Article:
It seems like Microsoft struck a pretty sweet deal, especially given OpenAI's unique setup with its non-profit lab and its business arm that caps profits.
You've got to remember, though, this isn't a casino. The big-time investors backing OpenAI aren't just hoping for a quick windfall. They're banking on the transformative potential of its AI technology. Sure, OpenAI isn't printing billions in profit just yet, but the future financial health of the company will largely depend on their ability to turn this revolutionary AI tech into profitable applications, manage their costs, and continue to earn the trust and support of their backers.
If you're hoping for a chance to buy into OpenAI through an IPO, hold your horses. As of now, there are no plans for OpenAI to take that plunge.
Who founded OpenAI?
OpenAI is a brainchild of two extraordinary tech visionaries: Sam Altman and Elon Musk.
If you're in the tech scene, you've probably heard of Sam Altman. Altman held the reins as president of Y Combinator, the crème de la crème of startup accelerators, from 2014 to 2019. Under his watch, Y Combinator became a launchpad for big-hitters like Dropbox, Airbnb, and Reddit.
When Altman decided to step down from Y Combinator, he set his sights on a new venture: OpenAI. Here, he's at the helm as CEO, steering the ship with his visionary leadership.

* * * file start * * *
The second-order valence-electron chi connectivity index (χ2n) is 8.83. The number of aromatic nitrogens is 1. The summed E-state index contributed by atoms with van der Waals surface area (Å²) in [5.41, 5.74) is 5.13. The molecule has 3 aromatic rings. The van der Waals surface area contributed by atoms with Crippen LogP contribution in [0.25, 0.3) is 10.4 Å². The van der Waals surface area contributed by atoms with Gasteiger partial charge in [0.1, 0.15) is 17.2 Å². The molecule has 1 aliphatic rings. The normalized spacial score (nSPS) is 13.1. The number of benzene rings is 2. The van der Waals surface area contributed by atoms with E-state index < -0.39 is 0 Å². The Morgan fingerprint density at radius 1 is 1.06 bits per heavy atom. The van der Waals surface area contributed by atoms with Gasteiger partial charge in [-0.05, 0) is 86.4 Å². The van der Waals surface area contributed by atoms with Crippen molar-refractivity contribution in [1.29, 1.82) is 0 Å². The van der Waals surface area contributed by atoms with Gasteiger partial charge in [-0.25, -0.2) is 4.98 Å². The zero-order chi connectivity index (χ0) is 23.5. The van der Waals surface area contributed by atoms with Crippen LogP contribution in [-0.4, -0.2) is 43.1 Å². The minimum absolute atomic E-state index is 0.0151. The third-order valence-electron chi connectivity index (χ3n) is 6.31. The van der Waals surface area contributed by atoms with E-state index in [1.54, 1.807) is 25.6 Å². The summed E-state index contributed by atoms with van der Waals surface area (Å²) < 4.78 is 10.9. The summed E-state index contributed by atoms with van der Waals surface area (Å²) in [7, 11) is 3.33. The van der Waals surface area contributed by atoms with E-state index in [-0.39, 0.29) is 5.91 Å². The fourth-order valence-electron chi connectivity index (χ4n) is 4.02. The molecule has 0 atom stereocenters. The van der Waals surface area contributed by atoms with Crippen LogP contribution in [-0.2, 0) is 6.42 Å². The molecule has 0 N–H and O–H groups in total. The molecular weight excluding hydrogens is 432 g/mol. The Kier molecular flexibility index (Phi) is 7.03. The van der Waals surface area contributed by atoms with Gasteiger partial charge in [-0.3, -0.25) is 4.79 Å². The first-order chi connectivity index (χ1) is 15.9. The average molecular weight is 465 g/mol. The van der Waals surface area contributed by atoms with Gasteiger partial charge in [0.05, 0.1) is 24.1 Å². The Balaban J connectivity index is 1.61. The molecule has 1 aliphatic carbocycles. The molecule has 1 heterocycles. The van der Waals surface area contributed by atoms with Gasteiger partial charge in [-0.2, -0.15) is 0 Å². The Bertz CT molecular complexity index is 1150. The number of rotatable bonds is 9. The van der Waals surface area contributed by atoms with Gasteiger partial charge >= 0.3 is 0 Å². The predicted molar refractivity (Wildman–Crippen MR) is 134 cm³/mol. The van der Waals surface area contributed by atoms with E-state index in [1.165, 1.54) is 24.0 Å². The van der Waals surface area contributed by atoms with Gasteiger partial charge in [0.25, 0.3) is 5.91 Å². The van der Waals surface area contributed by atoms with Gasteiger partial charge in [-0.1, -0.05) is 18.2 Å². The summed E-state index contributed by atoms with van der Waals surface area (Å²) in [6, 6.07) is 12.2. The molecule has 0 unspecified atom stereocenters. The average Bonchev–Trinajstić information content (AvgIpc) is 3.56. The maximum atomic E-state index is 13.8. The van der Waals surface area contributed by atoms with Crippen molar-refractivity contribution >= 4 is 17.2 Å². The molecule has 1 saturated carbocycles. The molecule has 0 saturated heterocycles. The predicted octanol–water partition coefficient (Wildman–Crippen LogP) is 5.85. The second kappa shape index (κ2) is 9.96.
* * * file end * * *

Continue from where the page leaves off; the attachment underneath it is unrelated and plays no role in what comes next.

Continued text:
Additional Reading: How to Become Successful by Sam Altman
And then there's Elon Musk. Elon is arguably the greatest entrepreneur to ever live. Musk is an entrepreneurial powerhouse, known for founding and leading companies that are nothing short of revolutionary. He's the boss at SpaceX, Tesla Inc., Neuralink, and The Boring Company. From electric vehicles to space travel, and even brain-computer interfaces – Musk's ventures are reshaping entire industries.
At OpenAI, Musk plays a bit of a different role. He's not as hands-on as with his other ventures, but don't underestimate his influence. His involvement alone has spotlighted OpenAI, lending it a hefty dose of credibility. It's fair to say that with Altman and Musk at the wheel, it’s clear why there’s so much hype around OpenAI.
What’s the market saying about the OpenAI IPO?
As of now, there's no official word on an IPO. But that hasn't stopped the rumors and speculation.
Despite all this, OpenAI remains tight-lipped about any plans to hit the public market. Sam Altman, the CEO, has been pretty clear on this, saying the company isn't looking to go public anytime soon. It's got a lot to do with their unique, or as he puts it, “strange” company structure.
Now, let's take a quick look at the retail investor buzz. According to Google Trends, search volume for “OpenAI IPO” hit an all-time high around January 2023.
It's probably no coincidence that this was around the same time ChatGPT really took off and became mainstream. However, since that peak, it seems like the excitement has cooled off a bit, and the interest has been on a steady decline.
How does OpenAI make money?
OpenAI's business model is anything but run-of-the-mill.
It's a hybrid – part nonprofit, part capped-profit. The nonprofit side is all about focusing on the long game, ensuring safety in the world of AI.